Children are deeply affected by the death of someone they love or care about.
Even the youngest children are able to sense loss and experience grief. They may
express their reactions and emotions directly or they may outwardly appear
unconcerned about the event. In either case they will be trying to make sense
out of what has happened and there are ways adults can be of help. Children,
like adults, have their own individual ways of grieving, depending on their age
and development stage, and it is important that they are not “left out” when a
There seems to be no best way to give children sad news except perhaps to tell
them immediately and to tell them the truth in a simple, straightforward way.
Words may not come easily when talking about death to children. However, it has
been found that using concrete words like “died” and “death” is easier for
children than abstract expressions such as “passed on” or “gone away”, which can
be confusing to a young mind.
Sometimes there is a strong impulse to comfort children by using religious
explanations of death, such as saying that the person has “gone to heaven”.
Children are sensitive to the possibility that such statements were designed
just for them. In general it may be best for adults to only give religious
explanations they actually believe themselves.
Children are extremely curious about everything that has to do with death. They
often want details, information and explanations that adults would never think
to mention or might feel are silly, even rude. Frequently children feel they did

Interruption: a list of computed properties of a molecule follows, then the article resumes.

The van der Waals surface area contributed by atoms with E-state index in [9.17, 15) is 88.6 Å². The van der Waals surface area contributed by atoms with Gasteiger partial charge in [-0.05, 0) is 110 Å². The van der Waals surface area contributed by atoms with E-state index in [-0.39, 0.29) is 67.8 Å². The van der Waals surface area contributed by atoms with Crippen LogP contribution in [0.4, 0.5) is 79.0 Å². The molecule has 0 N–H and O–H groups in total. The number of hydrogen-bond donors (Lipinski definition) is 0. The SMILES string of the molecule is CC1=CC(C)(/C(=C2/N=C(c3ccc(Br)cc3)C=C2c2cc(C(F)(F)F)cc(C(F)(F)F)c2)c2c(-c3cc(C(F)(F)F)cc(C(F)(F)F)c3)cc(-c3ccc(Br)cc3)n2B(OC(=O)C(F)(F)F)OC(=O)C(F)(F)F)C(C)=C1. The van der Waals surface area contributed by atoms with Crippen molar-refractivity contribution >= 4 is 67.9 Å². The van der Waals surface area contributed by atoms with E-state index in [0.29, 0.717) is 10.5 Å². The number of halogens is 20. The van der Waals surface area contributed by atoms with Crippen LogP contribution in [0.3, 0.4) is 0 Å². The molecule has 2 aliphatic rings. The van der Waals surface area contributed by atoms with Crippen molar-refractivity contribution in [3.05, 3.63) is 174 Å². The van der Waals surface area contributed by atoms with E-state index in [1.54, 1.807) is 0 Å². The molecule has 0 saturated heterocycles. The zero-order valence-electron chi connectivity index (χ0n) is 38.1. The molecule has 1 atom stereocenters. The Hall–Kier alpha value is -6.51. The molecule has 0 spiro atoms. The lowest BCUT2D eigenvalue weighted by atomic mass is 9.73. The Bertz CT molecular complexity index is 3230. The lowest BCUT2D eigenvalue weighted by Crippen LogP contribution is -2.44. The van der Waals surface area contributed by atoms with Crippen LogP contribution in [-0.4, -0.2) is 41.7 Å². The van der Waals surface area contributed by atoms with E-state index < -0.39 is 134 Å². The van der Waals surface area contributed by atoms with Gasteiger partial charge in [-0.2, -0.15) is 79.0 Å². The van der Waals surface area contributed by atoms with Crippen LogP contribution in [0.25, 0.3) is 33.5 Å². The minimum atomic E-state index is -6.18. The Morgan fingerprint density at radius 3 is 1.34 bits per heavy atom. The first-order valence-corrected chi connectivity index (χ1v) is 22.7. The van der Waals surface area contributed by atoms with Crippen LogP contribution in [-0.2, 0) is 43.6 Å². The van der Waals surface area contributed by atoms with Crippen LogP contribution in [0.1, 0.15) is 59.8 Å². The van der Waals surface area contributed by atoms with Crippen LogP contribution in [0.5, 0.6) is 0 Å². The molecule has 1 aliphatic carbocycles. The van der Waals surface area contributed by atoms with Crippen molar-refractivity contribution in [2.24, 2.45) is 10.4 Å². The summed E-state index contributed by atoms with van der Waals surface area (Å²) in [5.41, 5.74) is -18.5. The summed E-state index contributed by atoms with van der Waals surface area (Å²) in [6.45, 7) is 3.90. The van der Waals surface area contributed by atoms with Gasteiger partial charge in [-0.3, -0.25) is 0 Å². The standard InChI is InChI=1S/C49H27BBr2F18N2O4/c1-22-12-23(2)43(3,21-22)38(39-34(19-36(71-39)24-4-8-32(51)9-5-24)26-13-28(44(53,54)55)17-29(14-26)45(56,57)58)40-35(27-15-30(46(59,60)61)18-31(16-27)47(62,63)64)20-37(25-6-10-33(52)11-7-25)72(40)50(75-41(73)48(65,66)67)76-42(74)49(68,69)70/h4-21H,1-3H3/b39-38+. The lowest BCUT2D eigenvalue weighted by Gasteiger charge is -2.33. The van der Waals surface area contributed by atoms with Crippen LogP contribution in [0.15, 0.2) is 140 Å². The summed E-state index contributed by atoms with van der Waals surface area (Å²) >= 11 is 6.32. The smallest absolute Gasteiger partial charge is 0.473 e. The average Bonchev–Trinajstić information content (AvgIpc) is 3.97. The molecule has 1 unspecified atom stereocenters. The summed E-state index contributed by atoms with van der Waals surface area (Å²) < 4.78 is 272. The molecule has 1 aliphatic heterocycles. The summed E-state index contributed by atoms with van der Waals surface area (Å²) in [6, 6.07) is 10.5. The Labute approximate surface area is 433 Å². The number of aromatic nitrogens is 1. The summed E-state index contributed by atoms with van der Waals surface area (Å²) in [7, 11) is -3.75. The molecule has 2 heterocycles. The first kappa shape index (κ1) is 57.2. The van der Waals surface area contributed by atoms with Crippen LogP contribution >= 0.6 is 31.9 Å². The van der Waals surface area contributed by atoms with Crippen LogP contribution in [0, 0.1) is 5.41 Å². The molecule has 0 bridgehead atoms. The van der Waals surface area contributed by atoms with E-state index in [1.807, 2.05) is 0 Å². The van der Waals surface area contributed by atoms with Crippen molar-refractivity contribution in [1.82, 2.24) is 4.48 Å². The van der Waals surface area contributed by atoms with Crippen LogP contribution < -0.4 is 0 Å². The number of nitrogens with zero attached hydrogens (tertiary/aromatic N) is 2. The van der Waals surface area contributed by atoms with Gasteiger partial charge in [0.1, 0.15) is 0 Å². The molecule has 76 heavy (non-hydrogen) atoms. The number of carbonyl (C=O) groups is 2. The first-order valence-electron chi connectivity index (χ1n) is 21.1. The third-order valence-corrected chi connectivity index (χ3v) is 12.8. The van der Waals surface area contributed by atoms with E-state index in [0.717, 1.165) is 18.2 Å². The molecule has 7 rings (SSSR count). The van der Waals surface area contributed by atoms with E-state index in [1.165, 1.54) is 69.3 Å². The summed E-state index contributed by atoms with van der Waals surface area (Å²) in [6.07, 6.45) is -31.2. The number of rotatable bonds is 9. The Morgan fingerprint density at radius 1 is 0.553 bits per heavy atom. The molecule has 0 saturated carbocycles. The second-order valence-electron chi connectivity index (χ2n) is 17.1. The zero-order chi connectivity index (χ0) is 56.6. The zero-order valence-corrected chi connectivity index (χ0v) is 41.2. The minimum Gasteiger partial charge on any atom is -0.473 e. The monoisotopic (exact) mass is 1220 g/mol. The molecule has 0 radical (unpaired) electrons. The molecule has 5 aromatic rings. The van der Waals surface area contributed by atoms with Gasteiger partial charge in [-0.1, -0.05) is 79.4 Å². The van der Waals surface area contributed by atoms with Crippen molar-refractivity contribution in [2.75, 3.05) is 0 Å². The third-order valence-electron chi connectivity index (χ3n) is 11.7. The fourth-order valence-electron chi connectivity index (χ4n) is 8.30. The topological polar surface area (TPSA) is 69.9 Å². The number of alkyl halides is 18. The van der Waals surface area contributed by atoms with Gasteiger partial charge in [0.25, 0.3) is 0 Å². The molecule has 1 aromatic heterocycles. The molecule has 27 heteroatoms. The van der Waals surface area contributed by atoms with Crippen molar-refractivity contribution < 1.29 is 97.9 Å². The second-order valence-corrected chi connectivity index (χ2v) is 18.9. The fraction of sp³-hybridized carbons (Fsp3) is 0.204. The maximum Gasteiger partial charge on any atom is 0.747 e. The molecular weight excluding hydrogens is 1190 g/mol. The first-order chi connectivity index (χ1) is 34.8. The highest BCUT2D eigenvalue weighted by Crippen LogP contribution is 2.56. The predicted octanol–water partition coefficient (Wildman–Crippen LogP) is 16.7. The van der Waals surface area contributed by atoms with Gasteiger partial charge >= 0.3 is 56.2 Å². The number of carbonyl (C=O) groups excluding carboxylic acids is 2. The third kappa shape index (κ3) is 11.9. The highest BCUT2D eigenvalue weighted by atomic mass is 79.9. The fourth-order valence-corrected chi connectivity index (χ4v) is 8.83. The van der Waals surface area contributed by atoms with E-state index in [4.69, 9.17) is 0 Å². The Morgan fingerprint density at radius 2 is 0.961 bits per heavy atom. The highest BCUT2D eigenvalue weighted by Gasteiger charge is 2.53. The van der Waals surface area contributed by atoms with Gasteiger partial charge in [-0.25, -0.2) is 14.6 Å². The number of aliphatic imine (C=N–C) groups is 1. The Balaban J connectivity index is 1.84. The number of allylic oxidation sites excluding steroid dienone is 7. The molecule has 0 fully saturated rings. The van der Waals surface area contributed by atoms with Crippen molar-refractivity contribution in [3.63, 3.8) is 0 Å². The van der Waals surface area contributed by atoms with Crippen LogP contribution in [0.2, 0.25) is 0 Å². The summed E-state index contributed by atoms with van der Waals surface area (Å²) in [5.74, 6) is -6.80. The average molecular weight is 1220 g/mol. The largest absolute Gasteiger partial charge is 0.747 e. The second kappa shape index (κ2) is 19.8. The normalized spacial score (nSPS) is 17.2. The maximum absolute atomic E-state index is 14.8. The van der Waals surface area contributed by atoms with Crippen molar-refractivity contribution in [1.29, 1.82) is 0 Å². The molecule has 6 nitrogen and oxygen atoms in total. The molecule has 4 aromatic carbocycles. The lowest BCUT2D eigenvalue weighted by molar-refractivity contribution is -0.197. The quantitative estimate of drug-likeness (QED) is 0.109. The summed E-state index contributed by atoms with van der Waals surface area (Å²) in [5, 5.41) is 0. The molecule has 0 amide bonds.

not get the ‘real facts’ about a death. Being open to questions about the cause
of death, time and place it happened, why it happened and even what the person
looked like after death, can be difficult for adults but important ways in which
death is made real to children. If parents are grieving deeply it may be helpful
for another trusted adult to be available for questions.
Children’s observations and attention to detail are heightened when a death
occurs. They notice tone of voice, mood changes, sadness in adults and listen
carefully to adult conversations. Sometimes children worry about their parents
or other people they love getting hurt or dying, or about dying themselves.
Children need to be reassured that they are safe and taken care of during times
of family grief. It does not seem to help to deny the sadness. Sometimes a
simple explanation such as “we are all sad (crying) because we loved her so
much” is enough to give an explanation to children for what they have been
observing. When adults are able to express their own feelings this is often
helpful to children who then have words to describe what they are feeling.
When upset about a death, children may act out their feelings instead of
talking. Eating, sleeping or behaviour patterns may change and they may become
insecure or clingy.
Changes may include:
- wanting to sleep with a trusted adult
- restlessness, frustration or angry outbursts
- reduction in concentration, energy and achievement at school
- increased physical complaints
- regression to behaviours like thumbsucking and bedwetting
Usually such changes are temporary and encouraging their questions, talking
about the death, sharing feelings and comforting the child will assist a return
to normal behaviour. If changes are prolonged, help should be sought from a
One of the most important aspects of helping may be to recognise that as
children continue to grow and develop, new opportunities will arise for them to
absorb and deal with what has happened. Children who show little reaction to a
death or who do not appear to want to talk about it, sometimes are interested in
the event at a later stage or reflect their interest in play. Adults can keep
the topic open for discussion by raising it occasionally and by paying attention
to indirect as well as direct references to the death.